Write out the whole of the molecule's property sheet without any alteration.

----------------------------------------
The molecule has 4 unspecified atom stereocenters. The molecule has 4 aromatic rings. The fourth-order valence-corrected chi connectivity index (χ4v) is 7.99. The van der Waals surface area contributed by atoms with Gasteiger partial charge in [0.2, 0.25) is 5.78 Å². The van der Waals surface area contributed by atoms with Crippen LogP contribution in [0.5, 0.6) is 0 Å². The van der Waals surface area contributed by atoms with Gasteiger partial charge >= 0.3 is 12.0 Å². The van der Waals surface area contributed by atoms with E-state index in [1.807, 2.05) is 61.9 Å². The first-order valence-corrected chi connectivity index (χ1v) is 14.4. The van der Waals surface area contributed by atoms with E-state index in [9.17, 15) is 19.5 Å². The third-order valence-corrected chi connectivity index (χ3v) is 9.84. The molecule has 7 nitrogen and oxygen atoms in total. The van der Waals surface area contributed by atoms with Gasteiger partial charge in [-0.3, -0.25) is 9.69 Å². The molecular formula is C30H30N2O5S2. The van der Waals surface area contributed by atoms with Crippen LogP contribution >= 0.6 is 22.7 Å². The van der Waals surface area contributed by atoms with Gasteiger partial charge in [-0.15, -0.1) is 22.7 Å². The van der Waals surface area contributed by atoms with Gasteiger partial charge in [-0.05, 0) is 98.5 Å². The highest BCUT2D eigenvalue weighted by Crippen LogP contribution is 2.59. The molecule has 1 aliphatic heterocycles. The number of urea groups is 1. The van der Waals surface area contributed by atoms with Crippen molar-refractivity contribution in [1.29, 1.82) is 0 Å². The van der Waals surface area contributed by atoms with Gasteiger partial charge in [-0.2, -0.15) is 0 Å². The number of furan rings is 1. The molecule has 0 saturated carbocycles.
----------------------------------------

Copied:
The molecule has 4 unspecified atom stereocenters. The molecule has 4 aromatic rings. The fourth-order valence-corrected chi connectivity index (χ4v) is 7.99. The van der Waals surface area contributed by atoms with Gasteiger partial charge in [0.2, 0.25) is 5.78 Å². The van der Waals surface area contributed by atoms with Crippen LogP contribution in [0.5, 0.6) is 0 Å². The van der Waals surface area contributed by atoms with Gasteiger partial charge >= 0.3 is 12.0 Å². The van der Waals surface area contributed by atoms with E-state index in [1.807, 2.05) is 61.9 Å². The first-order valence-corrected chi connectivity index (χ1v) is 14.4. The van der Waals surface area contributed by atoms with E-state index in [9.17, 15) is 19.5 Å². The third-order valence-corrected chi connectivity index (χ3v) is 9.84. The molecule has 7 nitrogen and oxygen atoms in total. The van der Waals surface area contributed by atoms with Gasteiger partial charge in [-0.3, -0.25) is 9.69 Å². The molecular formula is C30H30N2O5S2. The van der Waals surface area contributed by atoms with Crippen LogP contribution >= 0.6 is 22.7 Å². The van der Waals surface area contributed by atoms with Gasteiger partial charge in [-0.15, -0.1) is 22.7 Å². The van der Waals surface area contributed by atoms with Gasteiger partial charge in [-0.05, 0) is 98.5 Å². The highest BCUT2D eigenvalue weighted by Crippen LogP contribution is 2.59. The molecule has 1 aliphatic heterocycles. The number of urea groups is 1. The van der Waals surface area contributed by atoms with Crippen molar-refractivity contribution in [1.29, 1.82) is 0 Å². The van der Waals surface area contributed by atoms with Gasteiger partial charge in [-0.2, -0.15) is 0 Å². The number of furan rings is 1. The molecule has 0 saturated carbocycles.